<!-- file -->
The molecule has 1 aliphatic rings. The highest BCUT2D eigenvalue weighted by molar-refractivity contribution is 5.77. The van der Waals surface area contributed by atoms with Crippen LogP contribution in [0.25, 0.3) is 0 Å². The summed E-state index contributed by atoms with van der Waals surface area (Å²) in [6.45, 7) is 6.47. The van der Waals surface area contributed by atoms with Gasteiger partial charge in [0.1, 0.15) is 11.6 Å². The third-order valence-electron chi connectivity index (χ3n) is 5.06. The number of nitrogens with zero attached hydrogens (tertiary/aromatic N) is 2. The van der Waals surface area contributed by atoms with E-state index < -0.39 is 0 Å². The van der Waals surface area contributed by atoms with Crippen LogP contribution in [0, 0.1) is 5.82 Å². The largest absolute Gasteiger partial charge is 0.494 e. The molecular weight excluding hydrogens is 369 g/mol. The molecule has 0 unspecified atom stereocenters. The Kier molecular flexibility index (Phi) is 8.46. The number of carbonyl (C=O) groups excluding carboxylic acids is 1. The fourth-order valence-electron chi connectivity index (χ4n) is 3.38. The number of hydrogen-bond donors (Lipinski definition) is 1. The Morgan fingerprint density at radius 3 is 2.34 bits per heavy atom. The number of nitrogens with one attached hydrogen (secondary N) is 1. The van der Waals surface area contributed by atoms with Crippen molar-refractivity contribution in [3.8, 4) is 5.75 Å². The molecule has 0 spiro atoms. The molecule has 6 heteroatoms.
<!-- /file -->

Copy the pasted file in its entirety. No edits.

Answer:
The molecule has 1 aliphatic rings. The highest BCUT2D eigenvalue weighted by molar-refractivity contribution is 5.77. The van der Waals surface area contributed by atoms with Crippen LogP contribution in [0.25, 0.3) is 0 Å². The summed E-state index contributed by atoms with van der Waals surface area (Å²) in [6.45, 7) is 6.47. The van der Waals surface area contributed by atoms with Gasteiger partial charge in [0.1, 0.15) is 11.6 Å². The third-order valence-electron chi connectivity index (χ3n) is 5.06. The number of nitrogens with zero attached hydrogens (tertiary/aromatic N) is 2. The van der Waals surface area contributed by atoms with E-state index < -0.39 is 0 Å². The van der Waals surface area contributed by atoms with Crippen LogP contribution in [0, 0.1) is 5.82 Å². The largest absolute Gasteiger partial charge is 0.494 e. The molecular weight excluding hydrogens is 369 g/mol. The molecule has 0 unspecified atom stereocenters. The Kier molecular flexibility index (Phi) is 8.46. The number of carbonyl (C=O) groups excluding carboxylic acids is 1. The fourth-order valence-electron chi connectivity index (χ4n) is 3.38. The number of hydrogen-bond donors (Lipinski definition) is 1. The Morgan fingerprint density at radius 3 is 2.34 bits per heavy atom. The number of nitrogens with one attached hydrogen (secondary N) is 1. The van der Waals surface area contributed by atoms with Crippen molar-refractivity contribution in [3.8, 4) is 5.75 Å². The molecule has 0 spiro atoms. The molecule has 6 heteroatoms.